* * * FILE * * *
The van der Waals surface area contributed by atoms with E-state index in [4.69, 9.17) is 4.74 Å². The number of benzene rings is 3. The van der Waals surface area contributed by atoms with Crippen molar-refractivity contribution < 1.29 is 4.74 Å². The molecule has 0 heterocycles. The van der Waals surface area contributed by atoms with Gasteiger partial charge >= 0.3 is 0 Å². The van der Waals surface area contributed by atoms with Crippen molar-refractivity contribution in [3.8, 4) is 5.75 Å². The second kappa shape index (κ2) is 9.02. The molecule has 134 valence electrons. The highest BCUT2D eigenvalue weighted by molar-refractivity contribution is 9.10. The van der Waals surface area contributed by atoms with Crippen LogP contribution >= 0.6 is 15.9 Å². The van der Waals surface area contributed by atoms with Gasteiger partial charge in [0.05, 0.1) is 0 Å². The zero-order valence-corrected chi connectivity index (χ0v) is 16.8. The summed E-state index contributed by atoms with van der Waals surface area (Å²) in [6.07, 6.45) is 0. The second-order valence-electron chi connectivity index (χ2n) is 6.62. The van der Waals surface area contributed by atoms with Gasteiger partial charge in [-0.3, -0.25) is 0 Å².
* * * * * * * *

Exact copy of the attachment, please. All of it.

The van der Waals surface area contributed by atoms with E-state index in [4.69, 9.17) is 4.74 Å². The number of benzene rings is 3. The van der Waals surface area contributed by atoms with Crippen molar-refractivity contribution < 1.29 is 4.74 Å². The molecule has 0 heterocycles. The van der Waals surface area contributed by atoms with Gasteiger partial charge >= 0.3 is 0 Å². The van der Waals surface area contributed by atoms with Crippen molar-refractivity contribution in [3.8, 4) is 5.75 Å². The second kappa shape index (κ2) is 9.02. The molecule has 134 valence electrons. The highest BCUT2D eigenvalue weighted by molar-refractivity contribution is 9.10. The van der Waals surface area contributed by atoms with Crippen LogP contribution >= 0.6 is 15.9 Å². The van der Waals surface area contributed by atoms with Gasteiger partial charge in [0.05, 0.1) is 0 Å². The zero-order valence-corrected chi connectivity index (χ0v) is 16.8. The summed E-state index contributed by atoms with van der Waals surface area (Å²) in [6.07, 6.45) is 0. The second-order valence-electron chi connectivity index (χ2n) is 6.62. The van der Waals surface area contributed by atoms with Gasteiger partial charge in [-0.3, -0.25) is 0 Å².